Format

Send to

Choose Destination

See 1 citation:

Cell Rep. 2016 Feb 2;14(4):772-781. doi: 10.1016/j.celrep.2015.12.080. Epub 2016 Jan 14.

Kinase Inhibitor Profiling Reveals Unexpected Opportunities to Inhibit Disease-Associated Mutant Kinases.

Author information

1
Program in Cancer Biology, Fox Chase Cancer Center, 333 Cottman Avenue, Philadelphia, PA 19111, USA.
2
Department of Biostatistics and Bioinformatics, Fox Chase Cancer Center, 333 Cottman Avenue, Philadelphia, PA 19111, USA.
3
Reaction Biology Corporation, 1 Great Valley Parkway, Suite 2, Malvern, PA 19355, USA.
4
Program in Cancer Biology, Fox Chase Cancer Center, 333 Cottman Avenue, Philadelphia, PA 19111, USA. Electronic address: jeffrey.peterson@fccc.edu.

Abstract

Small-molecule kinase inhibitors have typically been designed to inhibit wild-type kinases rather than the mutant forms that frequently arise in diseases such as cancer. Mutations can have serious clinical implications by increasing kinase catalytic activity or conferring therapeutic resistance. To identify opportunities to repurpose inhibitors against disease-associated mutant kinases, we conducted a large-scale functional screen of 183 known kinase inhibitors against 76 recombinant mutant kinases. The results revealed lead compounds with activity against clinically important mutant kinases, including ALK, LRRK2, RET, and EGFR, as well as unexpected opportunities for repurposing FDA-approved kinase inhibitors as leads for additional indications. Furthermore, using T674I PDGFRα as an example, we show how single-dose screening data can provide predictive structure-activity data to guide subsequent inhibitor optimization. This study provides a resource for the development of inhibitors against numerous disease-associated mutant kinases and illustrates the potential of unbiased profiling as an approach to compound-centric inhibitor development.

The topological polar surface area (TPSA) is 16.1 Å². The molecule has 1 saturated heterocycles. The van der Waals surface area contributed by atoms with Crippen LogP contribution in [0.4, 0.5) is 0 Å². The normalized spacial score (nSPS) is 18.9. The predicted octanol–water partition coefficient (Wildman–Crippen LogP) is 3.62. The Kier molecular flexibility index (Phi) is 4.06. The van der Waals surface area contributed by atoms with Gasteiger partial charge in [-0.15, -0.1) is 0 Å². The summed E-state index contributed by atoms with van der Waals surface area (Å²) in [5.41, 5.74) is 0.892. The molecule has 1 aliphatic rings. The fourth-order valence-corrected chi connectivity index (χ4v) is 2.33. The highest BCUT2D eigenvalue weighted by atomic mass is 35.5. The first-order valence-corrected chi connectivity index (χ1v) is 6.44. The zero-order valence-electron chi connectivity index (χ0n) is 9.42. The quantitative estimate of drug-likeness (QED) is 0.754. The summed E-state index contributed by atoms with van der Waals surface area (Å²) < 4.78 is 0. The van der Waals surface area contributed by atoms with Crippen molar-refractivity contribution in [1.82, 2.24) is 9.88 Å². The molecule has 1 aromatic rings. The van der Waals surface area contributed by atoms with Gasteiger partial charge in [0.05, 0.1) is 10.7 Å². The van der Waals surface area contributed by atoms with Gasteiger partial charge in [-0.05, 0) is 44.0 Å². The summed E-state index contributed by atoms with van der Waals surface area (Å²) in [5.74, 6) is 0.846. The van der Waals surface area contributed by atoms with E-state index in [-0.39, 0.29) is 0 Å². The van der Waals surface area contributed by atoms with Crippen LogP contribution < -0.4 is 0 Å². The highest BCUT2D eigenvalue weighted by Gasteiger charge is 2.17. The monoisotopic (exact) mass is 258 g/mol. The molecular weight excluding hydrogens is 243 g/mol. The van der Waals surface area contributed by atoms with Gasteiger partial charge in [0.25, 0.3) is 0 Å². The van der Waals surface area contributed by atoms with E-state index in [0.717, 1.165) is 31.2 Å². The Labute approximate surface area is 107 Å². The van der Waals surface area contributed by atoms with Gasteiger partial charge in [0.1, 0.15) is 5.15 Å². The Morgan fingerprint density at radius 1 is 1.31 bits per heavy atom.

PMID:
26776524
PMCID:
PMC4740242
DOI:
10.1016/j.celrep.2015.12.080
[Indexed for MEDLINE]
Free PMC Article

Supplemental Content

Full text links

Icon for Elsevier Science Icon for PubMed Central
Loading ...
Support Center